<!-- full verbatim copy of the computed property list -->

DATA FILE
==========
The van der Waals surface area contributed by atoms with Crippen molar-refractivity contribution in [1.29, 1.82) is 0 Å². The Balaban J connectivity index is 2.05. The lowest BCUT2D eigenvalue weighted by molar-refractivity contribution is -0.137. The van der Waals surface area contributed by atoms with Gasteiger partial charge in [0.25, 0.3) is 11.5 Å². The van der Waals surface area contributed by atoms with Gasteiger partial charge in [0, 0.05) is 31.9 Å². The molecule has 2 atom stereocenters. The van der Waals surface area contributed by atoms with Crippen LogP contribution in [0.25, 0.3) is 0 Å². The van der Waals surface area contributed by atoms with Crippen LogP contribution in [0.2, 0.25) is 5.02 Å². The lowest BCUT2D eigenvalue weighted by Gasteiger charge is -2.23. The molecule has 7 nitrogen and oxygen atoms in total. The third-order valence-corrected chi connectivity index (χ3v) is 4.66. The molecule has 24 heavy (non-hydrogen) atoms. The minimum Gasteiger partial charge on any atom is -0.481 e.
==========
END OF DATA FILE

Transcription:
The van der Waals surface area contributed by atoms with Crippen molar-refractivity contribution in [1.29, 1.82) is 0 Å². The Balaban J connectivity index is 2.05. The lowest BCUT2D eigenvalue weighted by molar-refractivity contribution is -0.137. The van der Waals surface area contributed by atoms with Gasteiger partial charge in [0.25, 0.3) is 11.5 Å². The van der Waals surface area contributed by atoms with Gasteiger partial charge in [0, 0.05) is 31.9 Å². The molecule has 2 atom stereocenters. The van der Waals surface area contributed by atoms with Crippen LogP contribution in [0.25, 0.3) is 0 Å². The van der Waals surface area contributed by atoms with Crippen LogP contribution in [0.2, 0.25) is 5.02 Å². The lowest BCUT2D eigenvalue weighted by Gasteiger charge is -2.23. The molecule has 7 nitrogen and oxygen atoms in total. The third-order valence-corrected chi connectivity index (χ3v) is 4.66. The molecule has 24 heavy (non-hydrogen) atoms. The minimum Gasteiger partial charge on any atom is -0.481 e.